. . .

 

16     The Act itself provides that a particular complaint may serve as the gateway into a federal institution’s system as a whole. This was Parliament’s intention, as a means of giving more teeth to an enactment, the Official Languages Act, which serves as a special tool for the recognition, affirmation and extension of the linguistic rights recognized by the Canadian Charter of Rights and Freedoms.

 

[96]           In support of their allegation that Air Canada’s breaches of its language duties are systemic, the applicants have adduced various documents, including the Commissioner’s annual reports and, under section 79 of the OLA, investigation reports of the Commissioner relating to similar complaints, the complaints filed by two other individuals and statistics on complaints filed with the Commissioner against Air Canada. I conclude that these documents may be admitted as evidence under section 79 of the OLA.

 

[97]           While it denies that the breaches of its linguistic duties are systemic, Air Canada submits that the applicants lack standing to act in the public interest and allege systemic breaches and request institutional orders. Air Canada submits that the applicants only have standing for the incidents that directly concern them.

 

[98]           I will deal with this issue first, before discussing the evidence adduced in support of the claim that the breaches are systemic.

 

[99]           In Finlay v Canada (Minister of Finance), [1986] 2 SCR 607 (available on CanLII), and Canadian Council of Churches v Canada (Minister of Employment and Immigration), [1992] 1 SCR 236 (available on CanLII), the Supreme Court confirmed that a court called to exercise its  discretion to recognize an applicant’s public interest standing has to consider the following three factors:

1- The applicant must raise a serious issue; in other words, there must be a real issue;

2- The applicant must have a genuine interest in the issue; and

3- There must be no other more reasonable and effective way to bring the issue before the courts.

 

[100]       Air Canada submits that the Court should not grant the applicants standing to argue systemic breaches since it would be more effective and reasonable that such remedy be exercised by the Commissioner. Air Canada further submits that the Court should consider judicial economy and emphasizes the Commissioner’s memorandum, in which he points out that he is currently carrying out an audit for 2010–2011. Air Canada infers from this that it is not excluded that the Commissioner will institute proceedings according to the outcome of his audit and submits that, in that case, there would be multiple proceedings.

 

[101]       For his part, the Commissioner is of the view that the applicants have as much of an interest as he to file this application and to allege systemic breaches of its duties by Air Canada. He even argues that, in the current context, it is better that it be the applicants who act in the public interest. The Commissioner stated that, in terms of the options available to him, to enforce the OLA, the judicial route, re while important, is only used as a last resort. In addition, he is currently auditing Air Canada and he is of the opinion that it is more appropriate that the applicants act both on their own behalf and in the public interest. The Commissioner insists that, in any event, he is an intervener in this case; if he himself had instituted the proceedings, he would have filed evidence of the same nature as that filed by the applicants.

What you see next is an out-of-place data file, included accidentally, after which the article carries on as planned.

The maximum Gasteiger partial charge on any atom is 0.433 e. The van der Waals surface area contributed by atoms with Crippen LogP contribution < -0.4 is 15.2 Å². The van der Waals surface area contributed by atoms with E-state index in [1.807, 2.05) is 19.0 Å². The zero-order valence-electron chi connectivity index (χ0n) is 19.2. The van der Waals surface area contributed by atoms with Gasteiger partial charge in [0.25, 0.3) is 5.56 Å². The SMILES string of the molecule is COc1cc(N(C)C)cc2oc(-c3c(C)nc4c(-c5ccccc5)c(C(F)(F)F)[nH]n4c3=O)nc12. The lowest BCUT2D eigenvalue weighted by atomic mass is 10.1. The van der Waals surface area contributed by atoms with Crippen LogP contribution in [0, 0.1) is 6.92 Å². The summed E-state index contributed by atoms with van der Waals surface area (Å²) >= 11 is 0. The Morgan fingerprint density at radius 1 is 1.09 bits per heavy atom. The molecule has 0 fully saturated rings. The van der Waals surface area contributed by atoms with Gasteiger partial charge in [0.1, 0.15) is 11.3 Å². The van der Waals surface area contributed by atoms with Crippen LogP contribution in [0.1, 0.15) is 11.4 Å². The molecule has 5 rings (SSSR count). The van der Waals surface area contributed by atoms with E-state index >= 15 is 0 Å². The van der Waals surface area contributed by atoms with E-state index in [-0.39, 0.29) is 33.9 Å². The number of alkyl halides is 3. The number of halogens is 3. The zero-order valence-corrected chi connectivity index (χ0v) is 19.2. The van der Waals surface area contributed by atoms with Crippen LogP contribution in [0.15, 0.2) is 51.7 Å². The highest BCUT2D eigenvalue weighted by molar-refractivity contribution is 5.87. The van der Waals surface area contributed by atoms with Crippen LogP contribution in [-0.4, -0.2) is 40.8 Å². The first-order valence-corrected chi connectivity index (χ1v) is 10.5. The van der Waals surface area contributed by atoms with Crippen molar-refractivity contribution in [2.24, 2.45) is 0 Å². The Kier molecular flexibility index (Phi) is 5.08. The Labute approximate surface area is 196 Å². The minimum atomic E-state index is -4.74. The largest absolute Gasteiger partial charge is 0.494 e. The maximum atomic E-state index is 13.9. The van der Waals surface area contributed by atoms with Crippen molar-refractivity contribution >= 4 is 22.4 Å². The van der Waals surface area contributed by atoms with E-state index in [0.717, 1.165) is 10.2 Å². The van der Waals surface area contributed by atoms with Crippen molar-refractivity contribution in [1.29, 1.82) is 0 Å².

[102]       In Thibodeau 1, Justice Beaudry granted Mr. Thibodeau, who, in that case, had also instituted proceedings against Air Canada, standing to act on behalf of the public interest. The facts were similar to the ones in the case at bar: Mr. Thibodeau had filed an application against Air Canada in which he alleged that Air Canada and one of its subsidiaries, Air Ontario, had failed to comply with their duties under the OLA. As in the present case, Mr. Thibodeau alleged that Air Canada’s breaches were systemic and asked the Court to make similar orders as those sought in the present case. As in this instance, Air Canada argued that Mr. Thibodeau lacked standing to act on behalf of the public and that the Commissioner was in a better position in that respect.

 

[103]       Following the Finlay criteria, Justice Beaudry exercised his discretion and granted Mr. Thibodeau standing on behalf of the public interest:

[79]      In this case there is no doubt that the applicant raises a serious question and that he has a genuine interest in the subject-matter of the application. However, is there some other, more reasonable and effective manner in which the issue may be brought before the courts? Perhaps the Commissioner could have exercised the remedy herself: English version: “78(1)(a). . . may apply to the Court for a remedy” following the conclusion of her investigation. But, based on my analysis of paragraph 78(1)(a) and subsection 78(2), I think both the complainant (the applicant in this proceeding) and the Commissioner may exercise the remedy under paragraph 78(1)(a). In the present circumstances, using my discretion, I grant the applicant standing on behalf of the public interest.